The Countess Elizabeth Báthory, wielding the weapons of benevolent blasphemy and ferocious finesse, bludgeoned her way out of history into the cultish reverence of modern society. Since her physical death in 1614, writers and artists have embraced their imagination-inspired, craft-condoned right to creative license by liberally adding and subtracting to and from the Báthory story, thus forging a personality who defies certainty and defiles sanctity. Consequently, the dark allure of the infamous ‘Blood Countess’ confronted twentieth century society with a legend shrouded in mystery; a legend that has rolled over into the naughties with rebellious momentum.
With ravenous relish, popular culture has embraced the gloriously gruesome image of Báthory bathing in the blood of her 650 virgin victims, whose liquid life was thought to have inscribed beautiful youthfulness onto the countenance of the vain Countess. And, of course, when blood and murder are involved there must be a vampire lurking in the shadows. Read the logic: Countess Báthory was Hungarian, Hungary conquered Transylvania in the 9th century, Brahm Stoker’s Dracula came from Transylvania (aka Hungary) – so popular culture therefore concludes that Countess Elizabeth Báthory was a vampire who not only soaked her soul in blood but also fed on its redness. Sensational! Pop culture, in an attempt ‘truthify’ the hyperbolic horror of the Báthory legend, has included the ‘Countess Dracula’ in the Guinness Book of World Records as the world’s most prolific mass murderer. Exaggerated extravagance… or perhaps not? The beauty of Báthory lies in the mystery.
A mystery that Art has complicated and elaborated since the sixteenth century.
Báthory, the 2008 film directed by Slovak filmmaker Juraj Jakubisko, offers a ‘fact behind’ the fiction interpretation of the Countess Elizabeth Báthory. The film describes the Countess as a woman who ultimately fell victim to her enemies’ aspirations for power and wealth. Jakubisko’s film is based on the rather-dull-but-most-likely-true theory that Báthory was set up by György Thurzo, the Palatine of Hungary, who was charged with investigating the accusations made against the Countess. The film paints the greedy Thurzo as the architect of a grand conspiracy that set Báthory up as a murderess. Báthory claims that Elizabeth’s accusers were tortured, paid and conveniently murdered, thus escaping accountability. And it’s all perfectly plausible…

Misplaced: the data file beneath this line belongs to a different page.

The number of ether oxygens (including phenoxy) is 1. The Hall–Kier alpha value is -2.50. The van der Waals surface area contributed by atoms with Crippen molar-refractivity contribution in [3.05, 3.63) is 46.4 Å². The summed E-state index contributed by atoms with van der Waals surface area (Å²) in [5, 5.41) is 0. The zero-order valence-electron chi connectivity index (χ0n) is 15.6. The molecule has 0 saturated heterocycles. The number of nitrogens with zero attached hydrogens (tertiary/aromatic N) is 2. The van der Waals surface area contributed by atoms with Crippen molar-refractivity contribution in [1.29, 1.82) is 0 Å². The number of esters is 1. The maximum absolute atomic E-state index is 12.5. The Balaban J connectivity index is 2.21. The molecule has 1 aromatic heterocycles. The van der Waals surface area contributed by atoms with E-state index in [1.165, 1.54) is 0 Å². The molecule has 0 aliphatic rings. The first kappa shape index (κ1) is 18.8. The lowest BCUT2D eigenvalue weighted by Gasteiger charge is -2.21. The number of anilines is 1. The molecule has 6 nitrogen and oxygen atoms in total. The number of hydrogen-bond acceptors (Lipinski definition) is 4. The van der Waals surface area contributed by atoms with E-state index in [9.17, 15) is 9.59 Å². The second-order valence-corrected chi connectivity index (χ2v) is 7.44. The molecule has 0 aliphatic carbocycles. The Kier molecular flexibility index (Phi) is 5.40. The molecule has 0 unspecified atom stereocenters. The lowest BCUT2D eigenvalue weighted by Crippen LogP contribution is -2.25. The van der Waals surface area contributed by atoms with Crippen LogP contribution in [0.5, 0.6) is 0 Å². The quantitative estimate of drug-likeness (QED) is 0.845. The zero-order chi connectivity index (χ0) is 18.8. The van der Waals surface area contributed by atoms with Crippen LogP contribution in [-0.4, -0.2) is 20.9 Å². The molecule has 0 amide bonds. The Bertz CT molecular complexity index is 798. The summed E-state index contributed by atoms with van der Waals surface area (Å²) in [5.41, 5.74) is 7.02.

Although plausible is usually synonymous with boring, the film would only be considered mundane by the masochistic many who prefer ‘Báthory the serial killer’ to ‘Báthory the victim of a grand conspiracy’. Popular culture is, by and large, endeared to the descriptions of the savage torture that emerged during the ‘Báthory trial,’ atrocities that included: severe beatings over extended periods of time, often leading to death; the burning and mutilation of hands, faces and genitalia; the biting of flesh from faces, arms and other body parts; death by being frozen alive; surgery on victims, often fatal; the starving of victims; and sexual abuse implemented withe the use of needles. The fact that these descriptions, although mostly consistent, were based on hearsay, is made redundant by the charm of sensationalism. Murder is cool and an enigmatic chick murderer is way cool. Ten murders a month for six years is not too far a stretch of the imagination; Báthory did have lots of peasants at her disposal after all. And people are mostly fucked in the head. Hope springs eternal for this virulent viewer… but not in the form of Juraj Jakubisko.